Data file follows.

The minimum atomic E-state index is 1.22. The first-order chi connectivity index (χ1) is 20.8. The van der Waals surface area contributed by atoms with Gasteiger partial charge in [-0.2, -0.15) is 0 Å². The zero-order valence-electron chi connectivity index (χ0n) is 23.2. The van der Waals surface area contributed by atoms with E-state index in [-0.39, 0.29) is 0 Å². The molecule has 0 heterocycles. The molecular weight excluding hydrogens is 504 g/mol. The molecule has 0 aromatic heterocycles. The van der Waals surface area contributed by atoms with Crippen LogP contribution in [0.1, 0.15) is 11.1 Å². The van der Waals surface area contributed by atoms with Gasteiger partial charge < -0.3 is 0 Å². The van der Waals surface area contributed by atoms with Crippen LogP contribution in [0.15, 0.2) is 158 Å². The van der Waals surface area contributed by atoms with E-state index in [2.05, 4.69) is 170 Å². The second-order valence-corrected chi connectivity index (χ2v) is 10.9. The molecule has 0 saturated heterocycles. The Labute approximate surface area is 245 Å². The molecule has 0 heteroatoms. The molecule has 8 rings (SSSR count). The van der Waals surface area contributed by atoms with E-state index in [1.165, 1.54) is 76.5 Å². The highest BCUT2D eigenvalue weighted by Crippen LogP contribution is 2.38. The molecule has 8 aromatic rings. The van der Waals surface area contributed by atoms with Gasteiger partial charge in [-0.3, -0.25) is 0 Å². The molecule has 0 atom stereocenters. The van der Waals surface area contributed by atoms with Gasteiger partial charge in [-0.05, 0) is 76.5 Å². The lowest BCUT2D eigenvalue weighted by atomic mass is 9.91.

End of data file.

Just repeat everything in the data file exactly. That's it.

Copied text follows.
The minimum atomic E-state index is 1.22. The first-order chi connectivity index (χ1) is 20.8. The van der Waals surface area contributed by atoms with Gasteiger partial charge in [-0.2, -0.15) is 0 Å². The zero-order valence-electron chi connectivity index (χ0n) is 23.2. The van der Waals surface area contributed by atoms with E-state index in [-0.39, 0.29) is 0 Å². The molecule has 0 heterocycles. The molecular weight excluding hydrogens is 504 g/mol. The molecule has 0 aromatic heterocycles. The van der Waals surface area contributed by atoms with Crippen LogP contribution in [0.1, 0.15) is 11.1 Å². The van der Waals surface area contributed by atoms with Gasteiger partial charge < -0.3 is 0 Å². The van der Waals surface area contributed by atoms with Crippen LogP contribution in [0.15, 0.2) is 158 Å². The van der Waals surface area contributed by atoms with E-state index in [2.05, 4.69) is 170 Å². The second-order valence-corrected chi connectivity index (χ2v) is 10.9. The molecule has 0 saturated heterocycles. The Labute approximate surface area is 245 Å². The molecule has 0 heteroatoms. The molecule has 8 rings (SSSR count). The van der Waals surface area contributed by atoms with E-state index in [1.165, 1.54) is 76.5 Å². The highest BCUT2D eigenvalue weighted by Crippen LogP contribution is 2.38. The molecule has 8 aromatic rings. The van der Waals surface area contributed by atoms with Gasteiger partial charge in [-0.3, -0.25) is 0 Å². The molecule has 0 atom stereocenters. The van der Waals surface area contributed by atoms with Gasteiger partial charge in [-0.05, 0) is 76.5 Å². The lowest BCUT2D eigenvalue weighted by atomic mass is 9.91.